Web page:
Understanding the electrodeposition behaviour of gallium

SIM² KU Leuven – SOLVOMET/SURF researchers unraveled the electrodeposition behaviour of gallium in a non-aqueous electrolyte, comprising of gallium(III) chloride and 1,2-dimethoxyethane (DME). The authors were given the opportunity to design the front cover of the journal Physical Chemistry Chemical Physics (PCCP, issue 29/2021).

Why gallium?

Gallium is metal that is indispensable for the electric and electronic equipment industry because of its use in a variety of semiconductors that serve as principal components in integrated circuits, mobile phones, light-emitting diodes, photovoltaics devices and detectors. These semiconductors require particularly high-purity gallium as even the smallest impurities might alter their properties and functionality. To refine gallium to such purity, various methods have been explored. Once such method is electrodeposition.

Electrodeposition of gallium

In aqueous solutions, the electrodeposition of gallium metal is inefficient, as the process competes with the electrochemical reduction of water (the hydrogen evolution reaction).

Consequently, electrodeposition of gallium from more electrochemically stable non-aqueous electrolytes has been investigated. Although efficient gallium electrodeposition has been achieved from multiple non-aqueous systems, the underlying electrochemical and deposition processes are typically not well understood.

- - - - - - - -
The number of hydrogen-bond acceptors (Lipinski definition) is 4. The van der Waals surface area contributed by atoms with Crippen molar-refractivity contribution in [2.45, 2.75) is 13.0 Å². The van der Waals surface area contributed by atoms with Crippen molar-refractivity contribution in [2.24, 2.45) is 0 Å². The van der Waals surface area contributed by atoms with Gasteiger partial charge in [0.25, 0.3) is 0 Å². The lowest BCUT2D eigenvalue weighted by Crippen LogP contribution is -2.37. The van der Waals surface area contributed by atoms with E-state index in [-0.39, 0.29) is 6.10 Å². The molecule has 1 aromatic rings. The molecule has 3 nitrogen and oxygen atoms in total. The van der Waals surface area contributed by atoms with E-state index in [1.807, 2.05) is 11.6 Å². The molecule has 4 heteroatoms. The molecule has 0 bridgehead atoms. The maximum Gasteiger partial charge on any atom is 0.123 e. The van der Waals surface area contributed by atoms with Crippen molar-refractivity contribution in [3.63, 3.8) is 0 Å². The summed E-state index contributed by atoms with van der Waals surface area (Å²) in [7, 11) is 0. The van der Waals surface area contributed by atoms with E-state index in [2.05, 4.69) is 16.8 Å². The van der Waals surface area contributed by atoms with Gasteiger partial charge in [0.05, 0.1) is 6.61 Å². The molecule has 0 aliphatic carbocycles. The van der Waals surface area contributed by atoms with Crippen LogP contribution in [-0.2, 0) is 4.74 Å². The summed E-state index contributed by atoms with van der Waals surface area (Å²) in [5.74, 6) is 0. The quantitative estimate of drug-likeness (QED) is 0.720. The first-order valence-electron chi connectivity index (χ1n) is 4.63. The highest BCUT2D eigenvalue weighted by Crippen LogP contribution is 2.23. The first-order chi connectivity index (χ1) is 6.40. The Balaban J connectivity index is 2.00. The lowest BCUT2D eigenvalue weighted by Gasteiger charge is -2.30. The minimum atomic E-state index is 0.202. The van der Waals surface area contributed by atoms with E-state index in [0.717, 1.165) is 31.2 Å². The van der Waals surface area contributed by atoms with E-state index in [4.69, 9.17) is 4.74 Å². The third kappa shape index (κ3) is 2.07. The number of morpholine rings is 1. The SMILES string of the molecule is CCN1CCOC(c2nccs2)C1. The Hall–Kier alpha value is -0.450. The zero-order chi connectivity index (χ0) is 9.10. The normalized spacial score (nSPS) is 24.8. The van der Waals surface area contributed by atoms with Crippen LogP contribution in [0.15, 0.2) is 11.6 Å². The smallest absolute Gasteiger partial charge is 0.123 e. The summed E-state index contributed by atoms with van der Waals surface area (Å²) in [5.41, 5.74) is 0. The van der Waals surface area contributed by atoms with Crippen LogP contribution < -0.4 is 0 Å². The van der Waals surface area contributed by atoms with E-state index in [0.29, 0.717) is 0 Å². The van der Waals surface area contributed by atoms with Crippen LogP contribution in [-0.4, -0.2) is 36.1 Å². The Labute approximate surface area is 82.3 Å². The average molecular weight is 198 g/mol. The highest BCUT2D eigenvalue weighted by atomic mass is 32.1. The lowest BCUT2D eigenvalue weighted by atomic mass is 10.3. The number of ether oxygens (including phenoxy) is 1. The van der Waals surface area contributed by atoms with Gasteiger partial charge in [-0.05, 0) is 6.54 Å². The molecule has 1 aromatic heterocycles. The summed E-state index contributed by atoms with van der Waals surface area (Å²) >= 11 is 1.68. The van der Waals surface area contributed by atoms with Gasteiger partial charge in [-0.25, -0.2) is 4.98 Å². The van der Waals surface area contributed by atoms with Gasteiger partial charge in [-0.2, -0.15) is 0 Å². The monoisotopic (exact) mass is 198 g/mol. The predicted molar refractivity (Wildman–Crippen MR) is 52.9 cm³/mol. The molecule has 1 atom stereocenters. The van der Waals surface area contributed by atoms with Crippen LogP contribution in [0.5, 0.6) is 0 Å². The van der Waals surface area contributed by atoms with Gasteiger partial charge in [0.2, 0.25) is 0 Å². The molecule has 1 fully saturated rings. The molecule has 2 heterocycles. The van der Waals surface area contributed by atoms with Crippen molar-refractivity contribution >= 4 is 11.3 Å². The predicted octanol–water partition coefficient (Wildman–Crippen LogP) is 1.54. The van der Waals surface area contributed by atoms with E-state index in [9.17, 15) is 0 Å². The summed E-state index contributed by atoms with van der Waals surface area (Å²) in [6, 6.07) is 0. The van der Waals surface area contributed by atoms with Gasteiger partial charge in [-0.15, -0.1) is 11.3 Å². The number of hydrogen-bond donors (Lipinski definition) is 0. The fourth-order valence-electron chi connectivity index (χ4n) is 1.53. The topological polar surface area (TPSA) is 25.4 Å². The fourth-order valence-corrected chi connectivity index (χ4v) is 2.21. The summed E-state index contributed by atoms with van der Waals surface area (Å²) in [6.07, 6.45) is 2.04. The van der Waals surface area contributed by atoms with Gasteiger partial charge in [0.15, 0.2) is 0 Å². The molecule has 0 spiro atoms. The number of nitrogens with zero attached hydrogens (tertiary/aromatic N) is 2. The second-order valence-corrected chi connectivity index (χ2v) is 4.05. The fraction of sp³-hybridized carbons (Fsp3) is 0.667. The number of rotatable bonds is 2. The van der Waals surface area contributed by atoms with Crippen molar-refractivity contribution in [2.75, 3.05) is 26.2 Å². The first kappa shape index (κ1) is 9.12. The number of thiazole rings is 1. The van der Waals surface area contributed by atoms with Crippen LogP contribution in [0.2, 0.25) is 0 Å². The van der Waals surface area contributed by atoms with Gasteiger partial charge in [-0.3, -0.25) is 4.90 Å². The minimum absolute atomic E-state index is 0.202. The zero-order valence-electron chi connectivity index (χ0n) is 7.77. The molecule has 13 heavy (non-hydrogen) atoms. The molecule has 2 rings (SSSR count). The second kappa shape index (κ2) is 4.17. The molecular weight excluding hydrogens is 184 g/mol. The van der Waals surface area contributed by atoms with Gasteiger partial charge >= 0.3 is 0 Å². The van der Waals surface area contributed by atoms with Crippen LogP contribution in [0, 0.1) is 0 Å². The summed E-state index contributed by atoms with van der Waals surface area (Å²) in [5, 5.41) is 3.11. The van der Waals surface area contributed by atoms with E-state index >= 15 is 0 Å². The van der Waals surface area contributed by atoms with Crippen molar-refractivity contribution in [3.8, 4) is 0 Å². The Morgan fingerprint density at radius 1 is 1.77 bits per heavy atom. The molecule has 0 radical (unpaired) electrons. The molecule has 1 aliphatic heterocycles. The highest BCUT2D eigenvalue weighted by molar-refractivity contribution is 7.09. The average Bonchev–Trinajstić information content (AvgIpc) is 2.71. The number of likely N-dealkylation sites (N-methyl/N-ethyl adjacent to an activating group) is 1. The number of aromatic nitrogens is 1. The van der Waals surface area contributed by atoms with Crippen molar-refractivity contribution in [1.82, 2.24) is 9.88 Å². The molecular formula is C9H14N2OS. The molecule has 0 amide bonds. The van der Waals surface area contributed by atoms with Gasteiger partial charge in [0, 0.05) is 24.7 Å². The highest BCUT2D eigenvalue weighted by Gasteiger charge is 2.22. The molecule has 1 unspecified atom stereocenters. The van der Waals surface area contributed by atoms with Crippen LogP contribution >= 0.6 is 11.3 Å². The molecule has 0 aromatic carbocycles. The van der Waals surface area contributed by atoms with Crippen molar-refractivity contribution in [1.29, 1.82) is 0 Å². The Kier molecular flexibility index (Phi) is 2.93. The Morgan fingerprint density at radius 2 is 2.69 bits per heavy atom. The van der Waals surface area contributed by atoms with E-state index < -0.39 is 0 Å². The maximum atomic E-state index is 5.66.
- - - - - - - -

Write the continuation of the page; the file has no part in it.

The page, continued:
Using non-aqueous electrolytes

In this study, we methodically investigated the electrochemical behaviour and the electrodeposition mechanism of gallium from an electrochemically stable non-aqueous electrolyte comprised of gallium(III) chloride and 1,2-dimethoxyethane.  

Using combined techniques, we demonstrate that the reduction process occurs in two steps, in which gallium(I) is formed as an intermediate species. Electrodeposition of gallium is achieved, and it is shown that metallic gallium is electrodeposited as spheres with diameters of approximately two hundred nanometers that are stacked on top of each other.

X-ray photoelectron spectroscopy reveals that each gallium sphere is covered by a nanometer-thin gallium oxide shell. A series of electrochemical experiments indicate that these oxide shells are electrically conductive, and that a droplet-on-droplet deposition mechanism is followed.

Furthermore, a mechanism is postulated and subsequently experimentally proven for the formation and growth of the individual spheres.

Full reference of paper

W. Monnens, P.C. Lin, C. Deferm, K. Binnemans, J. Fransaer, Electrochemical behavior and electrodeposition of gallium in 1,2-dimethoxyethane-based electrolytes, Physical Chemistry Chemical Physics 23 (2021) 15492–15502. DOI: 10.1039/D1CP01074C


WM thanks the Research Foundation Flanders (FWO) for a PhD grant (1SB8319N). The research was supported by the European Research Council (ERC) under the European Union’s Horizon 2020 Research and Innovation Programme: Grant Agreement 694078 – Solvometallurgy for critical metals (SOLCRIMET). The authors also want to thank Merve Kübra Aktan for her assistance with the SEM measurements.

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